Hawley, Sanders decry $10B 'bailout' to Jeff Bezos tucked into bill to rebuff China

The measure would aid Bezos' Blue Origin, which lost out on a federal contract to Musk's SpaceX

Sens. Josh Hawley and Bernie Sanders are speaking out against a $10 billion corporate "bailout" to Blue Origin, a space flight company founded by Amazon’s Jeff Bezos. 

The measure was part of an amendment tacked on to the Endless Frontier Act, a bill aimed at increasing U.S. competitiveness with China through science and technology research. The amendment was authored by the Democratic chairwoman of the Senate Commerce, Science and Transportation Committee, Maria Cantwell, who represents Washington state, where Blue Origin is headquartered, and Sen. Roger Wicker, a Republican from Mississippi. 

The Senate is voting on amendments to the bill, which costs about $130 billion, and could vote on the final legislation by Thursday. Whether the package sinks or swims without use of "reconciliation," which would require only 50 votes to pass, depends on whether Republicans are satisfied with the amendments that make their way into the bill. GOP members have introduced hundreds of amendments, and not all will get a vote. 

The amendment would come after the company lost out on a multibillion-dollar NASA contract to SpaceX, run by Elon Musk. It would provide additional funding for NASA to carry out the Human Landing System program, and direct NASA to have two lander programs, giving Blue Origin another shot. 

Sanders, D-Vt., introduced an amendment Monday to block Cantwell and Wicker's amendment. "Jeff Bezos is the richest guy on the planet. He's gotten $86 billion richer since the start of the COVID pandemic," the democratic socialist lawmaker wrote on Twitter. "Does he really need $10 billion from Congress for space exploration?" Cantwell said Tuesday afternoon she wasn’t sure if the Sanders amendment would get a vote. 

Sen. Ron Johnson, R-Wisc., co-sponsored the amendment. "Why would @SenSchumer and Democrats give billionaire Jeff Bezos a multi-billion dollar bailout? Happy to co-sponsor @SenSanders’ amendment," he wrote on Twitter. 

Hawley, R-Mo., a frequent Amazon foe, concurred. "Why is the Senate preparing to give @amazon’s Jeff Bezos a $10 billion bailout?" he wrote on Twitter.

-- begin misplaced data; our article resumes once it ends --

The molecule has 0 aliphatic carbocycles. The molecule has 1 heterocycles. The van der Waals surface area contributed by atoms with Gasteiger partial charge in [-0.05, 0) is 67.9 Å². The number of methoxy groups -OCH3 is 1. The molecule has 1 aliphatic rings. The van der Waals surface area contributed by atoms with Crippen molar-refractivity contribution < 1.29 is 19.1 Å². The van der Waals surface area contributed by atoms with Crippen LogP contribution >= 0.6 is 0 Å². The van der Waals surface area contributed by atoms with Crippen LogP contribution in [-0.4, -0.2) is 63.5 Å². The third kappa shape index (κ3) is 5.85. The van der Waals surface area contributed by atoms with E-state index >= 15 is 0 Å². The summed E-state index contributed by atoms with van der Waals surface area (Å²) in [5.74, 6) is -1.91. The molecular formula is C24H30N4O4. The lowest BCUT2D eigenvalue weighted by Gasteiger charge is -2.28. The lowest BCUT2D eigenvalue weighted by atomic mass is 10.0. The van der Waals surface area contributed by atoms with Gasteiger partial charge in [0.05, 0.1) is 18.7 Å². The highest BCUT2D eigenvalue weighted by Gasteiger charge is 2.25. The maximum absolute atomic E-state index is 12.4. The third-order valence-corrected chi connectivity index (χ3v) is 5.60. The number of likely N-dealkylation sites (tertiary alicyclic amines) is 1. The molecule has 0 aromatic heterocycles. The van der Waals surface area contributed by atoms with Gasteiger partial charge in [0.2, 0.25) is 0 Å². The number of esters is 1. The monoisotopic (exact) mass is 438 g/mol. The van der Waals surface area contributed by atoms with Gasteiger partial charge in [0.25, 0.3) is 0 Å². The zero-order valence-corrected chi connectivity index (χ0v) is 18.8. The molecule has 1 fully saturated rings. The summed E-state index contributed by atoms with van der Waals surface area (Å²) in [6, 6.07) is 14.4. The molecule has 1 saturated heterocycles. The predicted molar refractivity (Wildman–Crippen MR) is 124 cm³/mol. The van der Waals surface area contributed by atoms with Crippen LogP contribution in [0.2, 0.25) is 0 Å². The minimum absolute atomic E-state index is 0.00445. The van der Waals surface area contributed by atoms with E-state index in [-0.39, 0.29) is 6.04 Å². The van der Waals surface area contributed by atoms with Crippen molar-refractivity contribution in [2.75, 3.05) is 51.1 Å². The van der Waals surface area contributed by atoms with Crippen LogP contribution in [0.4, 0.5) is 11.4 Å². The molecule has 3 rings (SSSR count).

The Bezos space company lost a bid with SpaceX for a contract to put U.S. astronauts on the moon for the first time since 1972. NASA said SpaceX had offered the lowest cost by a wide margin. The Cantwell amendment wouldn’t rescind the SpaceX contract but would create another contract that Blue Origin would be favored to win. 

Blue Origin spent $625,000 lobbying Congress in the first three months of 2021, according to disclosure records. 

"I worry very much that what we are seeing now is two of the wealthiest people in this country, Mr. Elon Musk and Mr. Bezos, deciding that they are going to take control over our space industry," Sanders said on the Senate floor.

Sanders is also concerned about a provision that would give $52 billion to major manufacturers of semiconductors such as Intel to combat the global semiconductor shortage. Automobile manufacturers General Motors and Ford cut production at their North American plants last month because of the shortage. Senate Majority Leader Chuck Schumer, D-N.Y., argued that fewer than 12% of semiconductors are made in the U.S., and that number could decrease without the funding. 


"Yes. Congress should work to expand U.S. microchip production. No. As part of the Endless Frontiers bill we should not be handing out $53 billion in corporate welfare to some of the largest and most profitable corporations in the country with no strings attached," Sanders wrote on Twitter. 

Sanders said he wants the government to secure warrants, or nonvoting shares, in the companies it doles out cash to. "There has to be some negotiation and the taxpayers have got to get something in return," he told The Hill. 


Hawley, meanwhile, has proposed seven amendments to the Endless Frontier Act to favor American workers and protect human rights, including one that would impose a 100% punitive tariff on goods coming from the Xinjiang region in China, and requiring a label on goods imported into the U.S. to certify they are not the product of slave labor.